In July, 2013, Edge invited a group of social scientists to participate in an Edge Seminar at Eastover Farm focusing on the state of the art of what the social sciences have to tell us about human nature, entitled “HeadCon ’13: WHAT’S NEW IN SOCIAL SCIENCE?”.
The ten speakers were Sendhil Mullainathan, June Gruber, Fiery Cushman, Rob Kurzban, Nicholas Christakis, Joshua Greene, Laurie Santos, Joshua Knobe, David Pizarro, and Daniel C. Dennett. Also participating were Daniel Kahneman, Anne Treisman, and Jennifer Jacquet.
“We asked the participants to consider the following questions: “What’s new in your field of social science in the last year or two, and why should we care?” “Why do we want or need to know about it?” “How does it change our view of human nature?”
And in so doing we also asked them to focus broadly and address the major developments in their field (including but not limited to their own research agenda). The goal: to get new, fresh, and original up-to-date field reports on different areas of social science.”
Here are the videos:
- What Big Data Means For Social Science -Sendhil Mullainathan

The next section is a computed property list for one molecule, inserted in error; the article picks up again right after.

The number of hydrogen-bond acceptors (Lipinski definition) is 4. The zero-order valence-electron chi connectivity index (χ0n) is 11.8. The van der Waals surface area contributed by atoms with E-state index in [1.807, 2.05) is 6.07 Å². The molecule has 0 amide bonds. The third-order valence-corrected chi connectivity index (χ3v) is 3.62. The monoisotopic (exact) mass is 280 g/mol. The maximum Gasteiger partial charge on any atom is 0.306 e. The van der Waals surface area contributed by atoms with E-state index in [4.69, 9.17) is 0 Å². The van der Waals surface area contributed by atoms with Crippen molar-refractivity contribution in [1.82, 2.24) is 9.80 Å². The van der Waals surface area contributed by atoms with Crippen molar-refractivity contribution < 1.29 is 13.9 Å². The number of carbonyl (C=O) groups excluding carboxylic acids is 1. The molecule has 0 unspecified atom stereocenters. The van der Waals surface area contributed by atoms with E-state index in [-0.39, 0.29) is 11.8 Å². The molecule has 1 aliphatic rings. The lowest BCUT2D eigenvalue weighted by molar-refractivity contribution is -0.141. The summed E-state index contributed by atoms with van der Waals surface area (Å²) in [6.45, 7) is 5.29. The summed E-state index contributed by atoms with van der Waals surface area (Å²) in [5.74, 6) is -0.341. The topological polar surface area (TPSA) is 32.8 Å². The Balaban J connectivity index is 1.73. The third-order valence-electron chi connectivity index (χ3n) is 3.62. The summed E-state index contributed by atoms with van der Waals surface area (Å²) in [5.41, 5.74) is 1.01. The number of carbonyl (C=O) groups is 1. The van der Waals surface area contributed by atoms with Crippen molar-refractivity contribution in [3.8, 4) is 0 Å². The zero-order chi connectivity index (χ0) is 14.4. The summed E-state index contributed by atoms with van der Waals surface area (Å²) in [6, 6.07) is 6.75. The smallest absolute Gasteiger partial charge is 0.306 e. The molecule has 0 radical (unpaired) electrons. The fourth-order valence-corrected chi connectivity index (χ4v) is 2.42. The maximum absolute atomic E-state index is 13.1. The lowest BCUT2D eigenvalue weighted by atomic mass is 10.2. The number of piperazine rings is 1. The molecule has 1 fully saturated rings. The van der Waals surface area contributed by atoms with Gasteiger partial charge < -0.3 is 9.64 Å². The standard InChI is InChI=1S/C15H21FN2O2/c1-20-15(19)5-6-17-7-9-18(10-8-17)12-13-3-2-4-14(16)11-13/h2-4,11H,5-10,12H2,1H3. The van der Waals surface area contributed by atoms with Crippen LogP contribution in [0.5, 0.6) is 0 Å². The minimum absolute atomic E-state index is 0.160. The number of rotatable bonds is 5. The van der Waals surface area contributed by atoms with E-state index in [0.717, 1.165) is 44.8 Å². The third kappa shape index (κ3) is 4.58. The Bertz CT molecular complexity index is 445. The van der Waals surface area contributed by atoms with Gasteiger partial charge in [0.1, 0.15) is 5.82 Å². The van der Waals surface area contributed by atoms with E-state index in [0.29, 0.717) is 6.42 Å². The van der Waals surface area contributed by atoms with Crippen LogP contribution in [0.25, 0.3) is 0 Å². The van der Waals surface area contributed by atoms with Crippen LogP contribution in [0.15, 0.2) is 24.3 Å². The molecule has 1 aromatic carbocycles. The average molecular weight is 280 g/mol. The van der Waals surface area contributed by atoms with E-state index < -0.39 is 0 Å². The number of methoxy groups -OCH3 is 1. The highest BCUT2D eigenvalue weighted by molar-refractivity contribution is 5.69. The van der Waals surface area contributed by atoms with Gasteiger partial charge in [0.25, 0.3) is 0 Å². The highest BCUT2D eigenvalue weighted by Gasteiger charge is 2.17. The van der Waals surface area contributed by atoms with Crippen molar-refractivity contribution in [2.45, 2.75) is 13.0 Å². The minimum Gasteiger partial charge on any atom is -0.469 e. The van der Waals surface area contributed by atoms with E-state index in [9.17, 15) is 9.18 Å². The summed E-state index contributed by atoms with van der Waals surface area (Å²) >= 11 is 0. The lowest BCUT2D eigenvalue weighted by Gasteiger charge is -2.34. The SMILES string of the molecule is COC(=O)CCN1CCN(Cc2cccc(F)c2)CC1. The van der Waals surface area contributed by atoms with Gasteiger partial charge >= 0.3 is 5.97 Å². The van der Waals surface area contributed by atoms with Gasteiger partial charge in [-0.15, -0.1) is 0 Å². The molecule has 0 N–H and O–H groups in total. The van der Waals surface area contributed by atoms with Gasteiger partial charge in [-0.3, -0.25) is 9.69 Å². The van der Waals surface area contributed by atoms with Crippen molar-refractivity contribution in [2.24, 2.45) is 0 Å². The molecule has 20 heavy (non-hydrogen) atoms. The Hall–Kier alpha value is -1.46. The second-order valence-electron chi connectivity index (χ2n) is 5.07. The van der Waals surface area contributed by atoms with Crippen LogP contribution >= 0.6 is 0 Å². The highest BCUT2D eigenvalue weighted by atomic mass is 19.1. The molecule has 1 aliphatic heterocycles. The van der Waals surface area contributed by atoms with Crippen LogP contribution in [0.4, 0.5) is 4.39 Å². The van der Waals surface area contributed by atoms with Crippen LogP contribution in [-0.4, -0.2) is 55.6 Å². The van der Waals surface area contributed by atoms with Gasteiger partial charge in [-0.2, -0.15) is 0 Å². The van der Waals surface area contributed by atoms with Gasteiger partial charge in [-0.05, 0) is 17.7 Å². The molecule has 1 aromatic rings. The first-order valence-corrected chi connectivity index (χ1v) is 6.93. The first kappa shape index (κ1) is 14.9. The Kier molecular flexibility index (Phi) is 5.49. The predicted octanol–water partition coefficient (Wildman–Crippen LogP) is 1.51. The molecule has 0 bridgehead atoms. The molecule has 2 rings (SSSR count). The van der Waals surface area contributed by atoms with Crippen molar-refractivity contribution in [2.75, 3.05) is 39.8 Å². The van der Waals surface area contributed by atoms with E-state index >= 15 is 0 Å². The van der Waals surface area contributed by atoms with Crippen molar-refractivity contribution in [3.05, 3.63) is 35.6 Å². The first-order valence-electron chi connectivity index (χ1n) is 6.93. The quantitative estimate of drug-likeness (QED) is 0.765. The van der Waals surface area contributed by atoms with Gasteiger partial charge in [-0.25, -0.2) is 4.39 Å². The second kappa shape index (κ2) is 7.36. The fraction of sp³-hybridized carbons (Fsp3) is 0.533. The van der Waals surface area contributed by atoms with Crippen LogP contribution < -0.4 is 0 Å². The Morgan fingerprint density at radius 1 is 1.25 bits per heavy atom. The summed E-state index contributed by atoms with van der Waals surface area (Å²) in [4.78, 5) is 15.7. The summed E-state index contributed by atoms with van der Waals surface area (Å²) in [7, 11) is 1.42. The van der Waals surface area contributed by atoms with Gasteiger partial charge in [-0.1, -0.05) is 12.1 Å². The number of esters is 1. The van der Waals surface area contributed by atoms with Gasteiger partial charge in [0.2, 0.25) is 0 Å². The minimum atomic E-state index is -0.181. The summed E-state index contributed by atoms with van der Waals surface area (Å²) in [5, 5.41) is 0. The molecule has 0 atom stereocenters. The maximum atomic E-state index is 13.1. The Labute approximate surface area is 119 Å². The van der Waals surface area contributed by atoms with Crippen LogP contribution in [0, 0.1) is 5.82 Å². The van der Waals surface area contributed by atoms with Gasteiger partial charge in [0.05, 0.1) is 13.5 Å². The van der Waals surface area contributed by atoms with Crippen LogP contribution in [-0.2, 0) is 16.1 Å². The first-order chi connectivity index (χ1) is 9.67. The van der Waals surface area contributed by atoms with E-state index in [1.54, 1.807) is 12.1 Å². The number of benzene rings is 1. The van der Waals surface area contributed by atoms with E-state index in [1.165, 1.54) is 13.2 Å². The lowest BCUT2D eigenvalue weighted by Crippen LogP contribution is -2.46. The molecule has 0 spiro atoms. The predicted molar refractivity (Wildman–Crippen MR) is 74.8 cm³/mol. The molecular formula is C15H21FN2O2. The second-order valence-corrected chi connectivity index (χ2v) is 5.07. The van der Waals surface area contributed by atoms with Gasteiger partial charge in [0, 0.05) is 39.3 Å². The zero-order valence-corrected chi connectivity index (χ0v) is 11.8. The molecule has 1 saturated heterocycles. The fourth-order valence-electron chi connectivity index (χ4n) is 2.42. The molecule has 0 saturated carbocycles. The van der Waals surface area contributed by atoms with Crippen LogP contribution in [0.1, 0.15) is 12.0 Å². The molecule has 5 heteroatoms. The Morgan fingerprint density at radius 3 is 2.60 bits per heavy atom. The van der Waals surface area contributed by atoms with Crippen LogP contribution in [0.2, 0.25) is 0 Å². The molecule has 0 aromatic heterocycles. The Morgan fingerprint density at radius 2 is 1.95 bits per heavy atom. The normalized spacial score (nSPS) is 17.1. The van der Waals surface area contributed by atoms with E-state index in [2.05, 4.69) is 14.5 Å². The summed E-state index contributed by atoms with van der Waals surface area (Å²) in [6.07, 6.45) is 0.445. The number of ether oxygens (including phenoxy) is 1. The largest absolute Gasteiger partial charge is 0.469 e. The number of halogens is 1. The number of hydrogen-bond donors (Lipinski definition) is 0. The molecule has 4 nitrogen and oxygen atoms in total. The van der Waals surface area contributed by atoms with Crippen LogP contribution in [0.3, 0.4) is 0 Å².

- The Scientific Study of Positive Emotion – June Gruber
- The Paradox of Automatic Planning – Fiery Cushman
- P-Hacking and the Replication Crisis – Rob Kurzban
- The Science of Social Connections – Nicholas Christakis
- The Role of Brain Imaging in Social Science – Joshua Greene
- What Makes Humans Unique – Laurie Santos
- Experimental Philosophy and the Notion of the Self – Joshua Knobe
- The Failure of Social and Moral Intuitions – David Pizarro
- The De-Darwinizing of Cultural Change – Daniel C. Dennett
The event was also an experiment in online video designed to capture the dynamic of an Edge seminar, focusing on the interaction of ideas, and of people. The documentary film-maker Jason Wishnow, the pioneer of “TED Talks” during his tenure as director of film and video at TED (2006-2012), filmed the ten sessions in split-screen with five cameras, presenting each speaker and the surrounding participants from multiple simultaneous camera perspectives.